## Abstract

$X(1), X(2), \cdots, X(m), Y(1), Y(2), \cdots, Y(n)$ are independent $k$-variate random variables. The distribution of $X(i)$ has pdf $f(x)$, say, where $x$ denotes a $k$-dimensional vector throughout this paper, and the distribution of $Y(j)$ has pdf $g(x)$, say. We assume that $f(x)$ and $g(x)$ are piecewise continuous, and that each has a finite upper bound, which it is not necessary to specify. Denote by $2R_i$ the distance from $X(i)$ to the nearest of the points $X(1), \cdots, X(i - 1), X(i + 1), \cdots, X(m)$, and denote by $S_i$ the number of points $Y(1), \cdots, Y(n)$ contained in the open sphere $\{x: | x - X(i) | < R_i\}$. Clearly, the joint distribution of $S_i, S_j$ is the same as the joint distribution of $S_{i'}, S_{j'}$, for any subscripts with $i \neq j, i' \neq j'$. Let $r$ be a non-negative integer, and $\alpha$ any fixed positive value. $Q(r)$ denotes the Lebesgue integral $\int_{E_k} \frac{2^k \alpha f^2 (x)\lbrack g(x) \rbrack^r}{\lbrack g(x) + 2^k\alpha f(x) \rbrack^{r + 1}} dx,$ where $E_k$ denotes Euclidean $k$-space. We will show that $\lim_{m \rightarrow \infty, m/n = \alpha} P_{m, n}\lbrack S_1 = s_1, S_2 = s_2\rbrack = Q(s_1)Q(s_2),$ for any non-negative integers $s_1,s_2$, the approach being uniform in $s_1,s_2$. Thus, in the limit $S_1, S_2$ are independently distributed, with $\lim_{m \rightarrow \infty, m/n = \alpha} P_{m, n}\lbrack S_1 = s_1\rbrack = Q(s_1).$ In [1], which discussed the univariate case, $S_i$ was defined as the number of $Y$'s closer to $X(i)$ than to any other $X$ to their right. In the present paper, $S_i$ is defined as the number of $Y$'s in another neighborhood of $X(i)$. Our present definition of $S_i$ does not become for $k = 1$ the same as the definition of $S_i$ in [1]. Rather, in the univariate case, our present definition of $S_i$ is the number of $Y$'s lying within a distance $R_i$ on either side of $X(i)$. However, if $\lim_{m \rightarrow \infty, m/n = \alpha} P_{m, n}\lbrack S_1, = s_1, S_2 = s_2\rbrack$ is computed for the univariate case using the definition of $S_i$ given in [1], the only way in which it differs from $Q(s_1)Q(s_2)$ is that $\alpha$ is replaced by $\alpha/2$. Thus it seems reasonable to treat the $S_i$ as defined here as $k$-dimensional analogues of the $S_i$ as defined in [1], at least for large samples. An intuitive reason for $\alpha$ being replaced by $\alpha/2$ is that in our present case, $\sum^m_{i = 1} S_i$ may be less than $n$, whereas in [1] this sum must always equal $n$. Thus in our present case, we are in a sense discarding some of the $Y$'s, which lowers $n$ relative to $m$ and thus raises $\alpha$ by a certain factor (2, as it happens). In our present case, $\sum S_i$ may be less than $n$ because the $R_i$ are chosen to make the spheres around the $X$'s non-overlapping, thus simplifying the analysis. The $R_i$ were chosen to give the largest possible non-overlapping spheres because it would seem intuitively that the larger the spheres, the more rapid the approach of the probabilities to their limiting values.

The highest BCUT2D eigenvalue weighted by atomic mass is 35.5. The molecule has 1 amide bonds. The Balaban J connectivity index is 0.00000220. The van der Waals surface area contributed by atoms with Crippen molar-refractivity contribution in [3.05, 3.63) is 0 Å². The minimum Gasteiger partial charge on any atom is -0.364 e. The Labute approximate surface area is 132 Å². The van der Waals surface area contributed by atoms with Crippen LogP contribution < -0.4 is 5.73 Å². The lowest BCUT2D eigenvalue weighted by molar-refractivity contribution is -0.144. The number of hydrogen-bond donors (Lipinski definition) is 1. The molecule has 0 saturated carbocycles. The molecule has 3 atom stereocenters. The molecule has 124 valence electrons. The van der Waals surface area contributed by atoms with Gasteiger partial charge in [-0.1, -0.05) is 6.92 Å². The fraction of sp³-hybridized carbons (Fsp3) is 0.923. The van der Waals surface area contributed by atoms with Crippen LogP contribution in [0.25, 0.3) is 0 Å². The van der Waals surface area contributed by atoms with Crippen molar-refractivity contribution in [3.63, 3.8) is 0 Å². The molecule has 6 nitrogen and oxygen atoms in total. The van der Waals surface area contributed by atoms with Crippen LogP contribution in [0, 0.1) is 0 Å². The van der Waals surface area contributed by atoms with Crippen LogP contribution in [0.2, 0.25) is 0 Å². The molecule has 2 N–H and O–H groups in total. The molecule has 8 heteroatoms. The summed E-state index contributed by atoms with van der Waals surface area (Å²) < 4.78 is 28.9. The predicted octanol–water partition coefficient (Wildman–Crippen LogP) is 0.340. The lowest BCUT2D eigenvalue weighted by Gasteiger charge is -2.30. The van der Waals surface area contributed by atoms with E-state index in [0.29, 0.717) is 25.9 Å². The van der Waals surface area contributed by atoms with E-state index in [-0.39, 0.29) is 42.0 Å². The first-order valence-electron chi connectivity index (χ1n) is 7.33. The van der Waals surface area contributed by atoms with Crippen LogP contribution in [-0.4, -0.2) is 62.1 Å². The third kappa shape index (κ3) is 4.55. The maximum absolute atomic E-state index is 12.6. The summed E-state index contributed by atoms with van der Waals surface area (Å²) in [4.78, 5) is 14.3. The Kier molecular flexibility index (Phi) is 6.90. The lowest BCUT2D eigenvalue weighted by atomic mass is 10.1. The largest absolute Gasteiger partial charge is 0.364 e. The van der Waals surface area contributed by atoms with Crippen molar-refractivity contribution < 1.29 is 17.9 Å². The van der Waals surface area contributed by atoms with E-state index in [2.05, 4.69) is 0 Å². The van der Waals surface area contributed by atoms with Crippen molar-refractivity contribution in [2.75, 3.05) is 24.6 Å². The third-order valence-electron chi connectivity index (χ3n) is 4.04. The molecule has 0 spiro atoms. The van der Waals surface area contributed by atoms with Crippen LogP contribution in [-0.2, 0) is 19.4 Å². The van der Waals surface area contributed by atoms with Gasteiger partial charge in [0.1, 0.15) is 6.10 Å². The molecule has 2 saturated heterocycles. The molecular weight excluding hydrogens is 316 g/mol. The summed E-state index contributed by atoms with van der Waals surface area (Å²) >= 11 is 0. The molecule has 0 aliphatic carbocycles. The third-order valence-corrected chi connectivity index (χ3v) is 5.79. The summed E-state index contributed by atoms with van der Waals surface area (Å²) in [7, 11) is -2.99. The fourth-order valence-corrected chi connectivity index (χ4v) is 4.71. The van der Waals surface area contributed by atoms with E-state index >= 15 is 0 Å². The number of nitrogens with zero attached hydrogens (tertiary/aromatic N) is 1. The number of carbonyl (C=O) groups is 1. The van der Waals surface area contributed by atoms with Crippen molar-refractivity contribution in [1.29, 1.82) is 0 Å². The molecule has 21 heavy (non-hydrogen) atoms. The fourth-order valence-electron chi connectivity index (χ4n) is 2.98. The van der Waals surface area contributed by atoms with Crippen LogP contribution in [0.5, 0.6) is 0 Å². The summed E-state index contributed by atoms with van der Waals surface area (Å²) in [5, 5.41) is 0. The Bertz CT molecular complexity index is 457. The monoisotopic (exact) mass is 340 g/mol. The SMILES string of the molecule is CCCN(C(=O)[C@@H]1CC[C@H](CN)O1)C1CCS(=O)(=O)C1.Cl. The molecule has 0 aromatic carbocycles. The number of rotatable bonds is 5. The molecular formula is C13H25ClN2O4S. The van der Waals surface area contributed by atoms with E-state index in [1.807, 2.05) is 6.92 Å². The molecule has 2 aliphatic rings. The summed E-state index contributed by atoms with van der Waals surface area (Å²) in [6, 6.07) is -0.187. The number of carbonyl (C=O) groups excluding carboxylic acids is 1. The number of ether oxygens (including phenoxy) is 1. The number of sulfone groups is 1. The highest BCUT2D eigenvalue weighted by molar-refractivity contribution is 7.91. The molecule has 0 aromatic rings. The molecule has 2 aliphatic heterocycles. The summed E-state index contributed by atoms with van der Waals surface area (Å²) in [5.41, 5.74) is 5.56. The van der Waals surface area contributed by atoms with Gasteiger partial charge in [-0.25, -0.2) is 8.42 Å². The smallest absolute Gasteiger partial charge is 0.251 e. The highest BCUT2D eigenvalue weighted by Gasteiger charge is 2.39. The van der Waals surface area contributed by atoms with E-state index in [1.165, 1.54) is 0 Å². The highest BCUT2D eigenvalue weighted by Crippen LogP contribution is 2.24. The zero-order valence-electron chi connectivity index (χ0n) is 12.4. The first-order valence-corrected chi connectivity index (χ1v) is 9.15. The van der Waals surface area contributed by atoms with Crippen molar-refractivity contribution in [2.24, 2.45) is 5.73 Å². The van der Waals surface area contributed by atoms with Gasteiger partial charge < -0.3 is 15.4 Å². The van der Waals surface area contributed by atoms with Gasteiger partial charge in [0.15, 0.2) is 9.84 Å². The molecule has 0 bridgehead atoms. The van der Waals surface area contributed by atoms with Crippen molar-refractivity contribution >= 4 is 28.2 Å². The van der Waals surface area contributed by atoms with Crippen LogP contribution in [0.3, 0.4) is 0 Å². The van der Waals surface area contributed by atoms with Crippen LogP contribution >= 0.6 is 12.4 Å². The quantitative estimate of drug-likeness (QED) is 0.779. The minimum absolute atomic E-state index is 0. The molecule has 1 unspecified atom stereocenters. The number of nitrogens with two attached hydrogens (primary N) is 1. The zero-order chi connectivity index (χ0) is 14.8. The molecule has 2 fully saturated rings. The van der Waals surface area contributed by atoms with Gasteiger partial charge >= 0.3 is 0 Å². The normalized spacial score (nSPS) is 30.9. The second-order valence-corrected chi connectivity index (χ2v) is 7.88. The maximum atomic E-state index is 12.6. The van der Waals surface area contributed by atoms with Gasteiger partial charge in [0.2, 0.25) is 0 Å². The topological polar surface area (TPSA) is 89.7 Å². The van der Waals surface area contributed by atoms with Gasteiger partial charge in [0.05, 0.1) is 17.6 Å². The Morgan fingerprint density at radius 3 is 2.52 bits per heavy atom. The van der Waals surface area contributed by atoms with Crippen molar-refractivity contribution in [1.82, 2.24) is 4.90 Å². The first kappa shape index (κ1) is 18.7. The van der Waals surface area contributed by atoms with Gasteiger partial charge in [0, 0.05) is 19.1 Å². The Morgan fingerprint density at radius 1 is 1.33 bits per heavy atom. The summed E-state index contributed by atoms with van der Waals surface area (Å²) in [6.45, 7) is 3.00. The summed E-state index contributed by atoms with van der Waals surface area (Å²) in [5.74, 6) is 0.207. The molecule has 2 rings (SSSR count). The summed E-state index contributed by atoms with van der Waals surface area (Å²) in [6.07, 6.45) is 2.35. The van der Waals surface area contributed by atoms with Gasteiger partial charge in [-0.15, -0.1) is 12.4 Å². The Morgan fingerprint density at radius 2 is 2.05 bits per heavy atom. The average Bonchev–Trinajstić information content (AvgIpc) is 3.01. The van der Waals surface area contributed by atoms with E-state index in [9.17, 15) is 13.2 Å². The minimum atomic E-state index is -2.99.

## Citation

Lionel Weiss. "Two-Sample Tests for Multivariate Distributions." Ann. Math. Statist. 31 (1) 159 - 164, March, 1960. https://doi.org/10.1214/aoms/1177705995

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